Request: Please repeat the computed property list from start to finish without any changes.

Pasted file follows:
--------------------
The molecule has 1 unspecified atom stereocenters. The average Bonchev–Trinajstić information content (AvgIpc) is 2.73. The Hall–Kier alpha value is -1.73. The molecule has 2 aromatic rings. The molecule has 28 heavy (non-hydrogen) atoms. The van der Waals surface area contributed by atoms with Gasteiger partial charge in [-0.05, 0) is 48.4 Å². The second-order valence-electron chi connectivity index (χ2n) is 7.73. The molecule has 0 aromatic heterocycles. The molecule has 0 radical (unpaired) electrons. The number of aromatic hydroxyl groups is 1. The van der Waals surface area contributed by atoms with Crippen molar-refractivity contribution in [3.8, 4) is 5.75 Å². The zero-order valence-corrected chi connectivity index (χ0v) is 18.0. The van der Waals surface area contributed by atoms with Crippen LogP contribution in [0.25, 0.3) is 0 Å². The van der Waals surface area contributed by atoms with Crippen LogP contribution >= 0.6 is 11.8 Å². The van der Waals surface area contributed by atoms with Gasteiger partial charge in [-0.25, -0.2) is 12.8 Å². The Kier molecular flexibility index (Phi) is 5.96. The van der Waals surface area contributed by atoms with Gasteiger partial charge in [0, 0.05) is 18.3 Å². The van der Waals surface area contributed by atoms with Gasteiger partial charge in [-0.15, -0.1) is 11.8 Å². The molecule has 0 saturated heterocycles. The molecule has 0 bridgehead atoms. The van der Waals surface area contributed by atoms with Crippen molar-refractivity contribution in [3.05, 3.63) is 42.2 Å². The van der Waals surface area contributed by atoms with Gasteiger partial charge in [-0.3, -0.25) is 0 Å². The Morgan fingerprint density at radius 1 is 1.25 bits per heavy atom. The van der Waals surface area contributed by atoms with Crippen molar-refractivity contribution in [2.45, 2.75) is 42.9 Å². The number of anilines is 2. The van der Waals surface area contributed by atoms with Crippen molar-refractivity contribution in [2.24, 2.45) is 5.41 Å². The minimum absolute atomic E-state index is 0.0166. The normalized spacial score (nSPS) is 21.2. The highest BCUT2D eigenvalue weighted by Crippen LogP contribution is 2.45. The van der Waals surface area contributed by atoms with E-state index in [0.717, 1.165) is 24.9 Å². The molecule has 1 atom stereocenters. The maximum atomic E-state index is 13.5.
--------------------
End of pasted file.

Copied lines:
The molecule has 1 unspecified atom stereocenters. The average Bonchev–Trinajstić information content (AvgIpc) is 2.73. The Hall–Kier alpha value is -1.73. The molecule has 2 aromatic rings. The molecule has 28 heavy (non-hydrogen) atoms. The van der Waals surface area contributed by atoms with Gasteiger partial charge in [-0.05, 0) is 48.4 Å². The second-order valence-electron chi connectivity index (χ2n) is 7.73. The molecule has 0 aromatic heterocycles. The molecule has 0 radical (unpaired) electrons. The number of aromatic hydroxyl groups is 1. The van der Waals surface area contributed by atoms with Crippen molar-refractivity contribution in [3.8, 4) is 5.75 Å². The zero-order valence-corrected chi connectivity index (χ0v) is 18.0. The van der Waals surface area contributed by atoms with Crippen LogP contribution in [0.25, 0.3) is 0 Å². The van der Waals surface area contributed by atoms with Crippen LogP contribution >= 0.6 is 11.8 Å². The van der Waals surface area contributed by atoms with Gasteiger partial charge in [-0.25, -0.2) is 12.8 Å². The Kier molecular flexibility index (Phi) is 5.96. The van der Waals surface area contributed by atoms with Gasteiger partial charge in [0, 0.05) is 18.3 Å². The van der Waals surface area contributed by atoms with Gasteiger partial charge in [-0.15, -0.1) is 11.8 Å². The molecule has 0 saturated heterocycles. The molecule has 0 bridgehead atoms. The van der Waals surface area contributed by atoms with Crippen molar-refractivity contribution in [3.05, 3.63) is 42.2 Å². The van der Waals surface area contributed by atoms with Gasteiger partial charge in [-0.3, -0.25) is 0 Å². The Morgan fingerprint density at radius 1 is 1.25 bits per heavy atom. The van der Waals surface area contributed by atoms with Crippen molar-refractivity contribution in [2.45, 2.75) is 42.9 Å². The number of anilines is 2. The van der Waals surface area contributed by atoms with Crippen molar-refractivity contribution in [2.24, 2.45) is 5.41 Å². The minimum absolute atomic E-state index is 0.0166. The normalized spacial score (nSPS) is 21.2. The highest BCUT2D eigenvalue weighted by Crippen LogP contribution is 2.45. The van der Waals surface area contributed by atoms with E-state index in [0.717, 1.165) is 24.9 Å². The molecule has 1 atom stereocenters. The maximum atomic E-state index is 13.5.